Enter Don Jose.
He. It is the third time I have discovered him on this spot.
Good signor, havn't you a single maravedi at the bottom of your purse ? it might better requite a poor singer than those forlorn looks. A quadruple of gold I can scarcely believe I am not dreaming again.
You have received a good offering this morning, eh, my little syren?
Yes, a golden quadruple. He must be some very rich man.
Very; Don Rafael d'Arpinas, the most opulent gentleman in Spain. (Aside)
Your Majesty's secret is worth possessing. I shall improve my acpuaintance with this handsome Gitana; her star is in the ascendant. So my little mountain fairy, what song will you sing me for the fellow to that golden piece, which glitters still in that pretty hand ?
Anything, signor. What shall it be ?
Let me recollect ! Ah, the song you sang to the queen yesterday. Her majesty stopped her carriage to listen to you I believe.
It is no more than truth, signor.
J It must have been a very interesting ditty.
A mere romance, popular in Madrid, said to have been heard in the palace of the old Moorish king far over the hills yonder. They call it the "Harp in the Air."
Willingly, signor, but first, I must summon my attendant spirits.
"The Harp in the Air."
I hear it again, 'tis the harp
'Tis the harp in the air,
It hangs on the walls of the old Moorish halls,
It hangs on the walls of the old Moorish halls.
tho' none know its minstrel, or how it came there,
Listen, listen, there, there, 'tis the harp in the air,
'Tis the harp, 'tis the harp in the air.
Which telleth of days that are faded and gone,
It telleth of the brave, of the lovely and fair,
Of warriors grave and of maidens fair.
There, there, there, there,
List, Pilgrim list, 'tis the harp in the air.
Etc., etc., etc.
Bravo ! Take the recompense thy sweet song so richly deserves.
Another golden quadruple. See friends, I shall be affluent indeed. Oh, thanks signor. (Chimes heard.)
Ah, the Angales. Such good fortune should admonish us to be doubly devout.
Angels, that around us hover,
Guard us until the close of day;
Our heads, oh, let your white wings cover,
See us kneel, and hear us pray;
Angels that above us hover,
Guard us through another day.
Why do you sigh in contemplating your gains ?
Because they are still too little, or too much, signor.
Too much for remunerating songs of a poor Gitana and too little to confirm the dreams of splendour which nightly occupy my slumbers.
Ah, a Gitana, then, has her dreams of greatness.
Yes, I fancy myself in a golden coach, glittering with jewels. Oh, I despair of such visionary promises ever coming to pass. I—feathers—diamonds, Ha, ha, ha !
Duett—Maritana and Don Jose.
Of fairy wand had I the power
Some palace bright my home should be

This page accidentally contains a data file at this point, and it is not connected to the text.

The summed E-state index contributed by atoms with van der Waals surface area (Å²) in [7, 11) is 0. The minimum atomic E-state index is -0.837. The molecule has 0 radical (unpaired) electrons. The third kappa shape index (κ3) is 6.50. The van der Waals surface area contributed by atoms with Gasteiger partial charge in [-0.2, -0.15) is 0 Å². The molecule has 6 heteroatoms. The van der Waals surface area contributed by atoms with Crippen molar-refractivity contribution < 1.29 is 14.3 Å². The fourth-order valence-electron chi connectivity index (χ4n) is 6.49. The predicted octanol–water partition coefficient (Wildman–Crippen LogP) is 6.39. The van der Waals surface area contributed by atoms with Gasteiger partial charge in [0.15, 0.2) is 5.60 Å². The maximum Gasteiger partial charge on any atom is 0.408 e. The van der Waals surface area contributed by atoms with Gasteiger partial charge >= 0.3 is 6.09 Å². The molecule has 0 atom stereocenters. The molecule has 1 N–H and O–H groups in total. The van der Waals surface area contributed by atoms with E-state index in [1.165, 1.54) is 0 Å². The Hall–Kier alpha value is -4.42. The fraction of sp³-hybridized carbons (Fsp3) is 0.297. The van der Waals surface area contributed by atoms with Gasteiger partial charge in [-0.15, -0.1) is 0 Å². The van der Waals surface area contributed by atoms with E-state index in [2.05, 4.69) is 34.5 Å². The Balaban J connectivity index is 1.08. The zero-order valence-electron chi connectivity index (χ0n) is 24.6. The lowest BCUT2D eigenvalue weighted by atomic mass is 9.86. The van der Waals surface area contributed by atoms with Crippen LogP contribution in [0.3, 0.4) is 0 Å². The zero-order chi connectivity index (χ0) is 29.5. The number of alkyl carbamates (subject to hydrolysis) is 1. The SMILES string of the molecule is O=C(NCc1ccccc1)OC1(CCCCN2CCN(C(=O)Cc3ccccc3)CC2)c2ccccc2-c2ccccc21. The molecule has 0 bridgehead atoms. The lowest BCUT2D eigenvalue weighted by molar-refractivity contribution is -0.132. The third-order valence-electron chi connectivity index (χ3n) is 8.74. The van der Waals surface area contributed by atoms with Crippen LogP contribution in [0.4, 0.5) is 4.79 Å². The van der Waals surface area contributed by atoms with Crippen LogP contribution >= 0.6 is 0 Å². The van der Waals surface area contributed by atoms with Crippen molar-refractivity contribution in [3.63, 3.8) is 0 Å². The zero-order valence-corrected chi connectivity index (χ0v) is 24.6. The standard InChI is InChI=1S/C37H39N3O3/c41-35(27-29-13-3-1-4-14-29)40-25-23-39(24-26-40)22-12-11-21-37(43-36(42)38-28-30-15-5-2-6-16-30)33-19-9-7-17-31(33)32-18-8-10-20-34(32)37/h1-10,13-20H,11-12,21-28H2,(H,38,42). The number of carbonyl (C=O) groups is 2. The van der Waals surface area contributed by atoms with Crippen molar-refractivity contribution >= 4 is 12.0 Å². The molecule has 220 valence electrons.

By marble fount in orange bower,
Dancing to music's melody.
Those lovely eyes, those ruby lips,
Might win a brighter home for thee,
Than crystal hall, where fairy trips,
Lightly to echo's minstrelsy,
Of fairy wand, had I command,
At moonlit hour in silken bower,
To music's note, on air I'd float
In golden sheen and jewels gay.
Of pleasure, queen—I'd laugh and sing
And dance and play.
Those sparkling eyes are brighter prized,
Than gems that glow on knightly brow,
Of those avail, ere yet they fade,
For joy will quail, when times o'ershade
Then laugh while love and beauty aid.
He thinks, as others oft have done,
My wild fantastic thoughts are vain;
Are visions all, now here, now gone,
Like dreams that rise and fade again.
Thus woman's heart is ever bought,
If gold but gleam within her eyes,
So by the flame, the moth is caught,
Burneth its giddy wings, and dies.
Think of the splendour—the glory—
The bright career which waiteth the future, stops,
One round of triumph.
Of fairy wand, &c.
Those sparkling eyes, &c.
The little vain coquette.
You laugh at my folly, signor?
Not in the least : what better to command wealth than such a passport of beauty ?
Ah, signor, now indeed, I know you are jesting with me. Listen ! There's the Queen passing through the grand square, if I could only attract her notice again ! Adieu, Signor, ambitious as I am, I can still remember to be grateful.
Au revoir, la belle Maritana! Yes, yes your aspiring dreams will come to pass, since, through your influence over the heart of the King, Don Jose looks to realise his own over that of the neglected Queen. Once persuaded of her husband's infidelity, might not the incensed wife be induced to look even from her throne for an object worthy of assisting her just revenge? then, Don Jose-yes, yes, Maritana, your dreams will
come to pass, and speedily ! Ah, whom have we here?